By a Newsnet reporter
First Minister Alex Salmond has dismissed UK Chancellor George Osborne’s threat to try to stop an independent Scotland from using the pound, calling it a “Tory-led” bid to “bully and intimidate”.
Mr Salmond was responding to the widely anticipated speech given by the Tory Minister in Edinburgh this morning where Mr Osborne had been expected to formally rule out a currency union between an independent Scotland the the remainder of the UK.
Responding to Mr Osborne’s speech, First Minister Alex Salmond repeated Scottish Government predictions that the move would backfire and said:
“This is a concerted bid by a Tory-led Westminster establishment to bully and intimidate – but their efforts to claim ownership of Sterling will backfire spectacularly in terms of reaction from the people of Scotland, who know that the pound is as much theirs as it is George Osborne’s.”
In his speech, Mr Osborne, stood against a backdrop of Edinburgh Castle, said that Scotland had no right to a share of the pound, and insisted that it belonged to the remainder of the United Kingdom, “There’s no legal reason why the rest of the UK would need to share its currency with Scotland”, he said and later added: “If Scotland walks away from the UK, it walks away from the Pound.”
Despite rejecting calls for the currency to be shared, Mr Osborne insisted that Scotland should still shoulder a share of the UK’s massive £1.4 trillion of debt. The Treasury Paper which underpinned today’s speech included veiled threats should Scotland not agree to pick up a share of the massive debt burden.
On a currency union, the UK Chancellor outlined four areas he said were critical to a successfull currency agreement, which included banking, fiscal risk sharing, monetary policy and a permanence of such an agreement.
Mr Osborne said it would be “very difficult” to persuade taxpayers in the rest of the UK to underwrite Scottish banks. He described fiscal risk sharing as a “one sided deal” and added that “The citizens of the rest of the UK could not sign up to such a deal. And frankly, even if we could, I do not think Scotland would want to either.”
On monetary policy, Mr Osborne highlighted the low oil forecasts from the body he created in 2010 – the OBR – and argued that having oil revenue included in UK balance of payments calculations, as the Scottish Government has proposed, was an argument against a currency union, and not for.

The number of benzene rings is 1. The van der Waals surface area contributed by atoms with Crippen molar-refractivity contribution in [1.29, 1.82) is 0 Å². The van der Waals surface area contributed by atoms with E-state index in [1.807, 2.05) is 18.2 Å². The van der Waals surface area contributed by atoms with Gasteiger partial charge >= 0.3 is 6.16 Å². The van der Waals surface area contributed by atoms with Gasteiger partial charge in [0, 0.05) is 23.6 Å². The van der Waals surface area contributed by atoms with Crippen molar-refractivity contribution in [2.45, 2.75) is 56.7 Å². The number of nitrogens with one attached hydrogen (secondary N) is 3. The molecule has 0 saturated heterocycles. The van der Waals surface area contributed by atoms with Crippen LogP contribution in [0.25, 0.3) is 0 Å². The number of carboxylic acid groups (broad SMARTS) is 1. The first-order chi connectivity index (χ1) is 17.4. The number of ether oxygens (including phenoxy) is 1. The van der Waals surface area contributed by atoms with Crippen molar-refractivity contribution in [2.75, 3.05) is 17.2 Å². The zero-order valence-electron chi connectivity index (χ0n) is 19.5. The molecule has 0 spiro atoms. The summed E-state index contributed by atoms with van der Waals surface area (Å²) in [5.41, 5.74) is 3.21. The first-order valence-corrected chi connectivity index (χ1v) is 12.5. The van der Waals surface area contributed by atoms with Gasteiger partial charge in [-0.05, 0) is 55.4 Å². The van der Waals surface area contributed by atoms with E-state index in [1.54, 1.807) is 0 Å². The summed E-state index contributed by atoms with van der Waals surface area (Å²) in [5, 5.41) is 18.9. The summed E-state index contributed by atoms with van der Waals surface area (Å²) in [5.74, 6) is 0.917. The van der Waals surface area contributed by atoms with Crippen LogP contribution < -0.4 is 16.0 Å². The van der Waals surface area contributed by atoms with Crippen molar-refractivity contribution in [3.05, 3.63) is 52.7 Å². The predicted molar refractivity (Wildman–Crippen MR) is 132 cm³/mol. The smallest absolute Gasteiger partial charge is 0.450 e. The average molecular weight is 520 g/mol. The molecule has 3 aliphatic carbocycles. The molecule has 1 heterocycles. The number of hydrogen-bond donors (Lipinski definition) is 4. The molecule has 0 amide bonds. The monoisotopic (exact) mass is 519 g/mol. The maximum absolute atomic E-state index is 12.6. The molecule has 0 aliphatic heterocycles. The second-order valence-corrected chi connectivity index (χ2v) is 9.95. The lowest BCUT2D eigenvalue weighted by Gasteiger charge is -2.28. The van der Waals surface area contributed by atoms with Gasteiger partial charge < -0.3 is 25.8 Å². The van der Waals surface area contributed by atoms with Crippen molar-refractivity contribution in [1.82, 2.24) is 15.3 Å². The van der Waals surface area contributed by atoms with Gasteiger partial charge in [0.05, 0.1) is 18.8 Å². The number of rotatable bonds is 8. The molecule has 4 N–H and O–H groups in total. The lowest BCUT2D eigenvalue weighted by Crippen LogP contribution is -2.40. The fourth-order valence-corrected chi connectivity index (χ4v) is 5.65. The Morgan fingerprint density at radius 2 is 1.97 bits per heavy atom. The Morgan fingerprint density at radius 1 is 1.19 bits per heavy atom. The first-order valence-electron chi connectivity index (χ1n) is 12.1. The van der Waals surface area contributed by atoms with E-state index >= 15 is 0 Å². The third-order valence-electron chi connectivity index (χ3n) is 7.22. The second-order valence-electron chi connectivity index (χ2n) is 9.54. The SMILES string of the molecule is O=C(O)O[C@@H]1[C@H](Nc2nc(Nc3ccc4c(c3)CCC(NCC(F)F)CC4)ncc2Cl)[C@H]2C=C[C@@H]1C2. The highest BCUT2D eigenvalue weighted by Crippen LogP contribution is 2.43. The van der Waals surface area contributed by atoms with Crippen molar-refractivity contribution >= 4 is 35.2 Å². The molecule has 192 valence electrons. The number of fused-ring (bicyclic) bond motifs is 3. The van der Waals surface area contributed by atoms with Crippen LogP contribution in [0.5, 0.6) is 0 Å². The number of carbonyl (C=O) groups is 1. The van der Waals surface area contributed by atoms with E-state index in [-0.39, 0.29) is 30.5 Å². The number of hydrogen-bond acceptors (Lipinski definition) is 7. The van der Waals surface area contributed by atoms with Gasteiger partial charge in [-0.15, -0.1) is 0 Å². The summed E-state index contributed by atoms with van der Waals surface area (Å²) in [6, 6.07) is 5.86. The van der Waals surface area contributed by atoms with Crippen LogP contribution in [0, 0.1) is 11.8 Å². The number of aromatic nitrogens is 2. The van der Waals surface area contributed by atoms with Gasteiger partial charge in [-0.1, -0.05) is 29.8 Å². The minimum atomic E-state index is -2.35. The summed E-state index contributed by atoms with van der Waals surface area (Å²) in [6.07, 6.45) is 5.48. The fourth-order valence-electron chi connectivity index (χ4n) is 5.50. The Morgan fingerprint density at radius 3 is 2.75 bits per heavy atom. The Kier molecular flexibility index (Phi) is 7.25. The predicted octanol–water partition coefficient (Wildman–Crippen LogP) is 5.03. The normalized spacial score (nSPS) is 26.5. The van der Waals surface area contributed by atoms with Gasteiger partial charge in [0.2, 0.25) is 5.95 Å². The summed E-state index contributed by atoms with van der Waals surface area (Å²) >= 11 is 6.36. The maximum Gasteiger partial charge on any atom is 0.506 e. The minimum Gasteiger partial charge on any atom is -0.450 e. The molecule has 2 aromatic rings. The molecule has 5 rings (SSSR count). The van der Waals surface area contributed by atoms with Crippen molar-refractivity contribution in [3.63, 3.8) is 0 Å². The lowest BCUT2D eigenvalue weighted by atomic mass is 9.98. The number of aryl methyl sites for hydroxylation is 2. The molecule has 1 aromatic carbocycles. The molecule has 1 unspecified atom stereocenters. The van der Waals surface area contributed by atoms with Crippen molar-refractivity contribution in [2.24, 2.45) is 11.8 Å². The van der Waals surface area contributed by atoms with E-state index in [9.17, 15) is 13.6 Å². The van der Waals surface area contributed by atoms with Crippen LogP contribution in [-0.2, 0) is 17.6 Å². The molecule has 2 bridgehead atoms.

Although at no point catagorically ruling out any kind of currency union other than one based on conditions set in the Treasury paper, on the issue he concluded: “The Scottish government says that if Scotland becomes independent there will be a currency union and Scotland will share the pound. People need to know that is not going to happen.”
Responding further, the First Minister added:
“Mr Osborne’s claims are based on a caricature of a currency union rather than the reality, and his claims, for example on the size of Scotland’s banking sector, do not reflect that reality.
“All of the issues he raises have been dealt with in great detail by the independent Fiscal Commission Working Group, who concluded a currency union is the best option, and that has been underlined again today by Professor James Mirrlees, a Nobel Prize winning economist whose work was cited just two weeks ago by the Governor of the Bank of England.
“And – as former First Minister Henry McLeish makes clear – people in Scotland will not be fooled by the bluff, bluster and posturing of Osborne, Ed Balls and Danny Alexander. The reality is that a formal currency union with a shared Sterling area is overwhelmingly in the rest of the UK’s economic interests following a Yes vote, and the stance of any UK Government will be very different the day after a Yes vote to the campaign rhetoric we are hearing now.
“To do otherwise would involve a prospective Westminster Chancellor of any party standing on a platform which was not only vastly at odds with majority public opinion across Scotland and the rest of the UK but would seriously damage the economy of the rest of the UK as it would cost their own businesses hundreds of millions of pounds a year, blow a massive hole in their balance of payments and it would leave them having to pick up the entirety of UK debt.”
Addressing a claim regularly levelled by Unionists, and repeated by Mr Osborne in his speech, that an independent Scotland would be seen to have “defaulted” if not accepting a share of the UK debt, Mr Salmond pointed out that the UK Treasury had already accepted sole legal liability for the debt.
He added: “All the debt accrued up to the point of independence belongs legally to the Treasury, as they confirmed last month – and Scotland can’t default on debt that’s not legally ours. However, we’ve always taken the fair and reasonable position that Scotland should meet a fair share of the costs of that debt. But assets and liabilities go hand in hand, and – contrary to the assertions today, Sterling and the Bank of England are clearly shared UK assets.
“This is not the first time George Osborne has made spurious claims regarding the independence debate. Two years ago he claimed the prospect of the referendum would damage investment in Scotland, claims which have been utterly blown apart by our great success in attracting inward investment, and today the Chancellor was forced to acknowledge the success of the Scottish economy.
“Mr Osborne’s speech was also completely at odds with both the letter and the spirit of the Edinburgh Agreement, which commits both Governments to working in everyone’s best interests whatever the result of the referendum.
“As such, it is the clearest signal yet that the Tory-led No campaign realise they are losing the arguments on the ground as they see the polls narrowing, and support for a Yes vote growing – a trend that today’s cack-handed intervention will only accelerate.”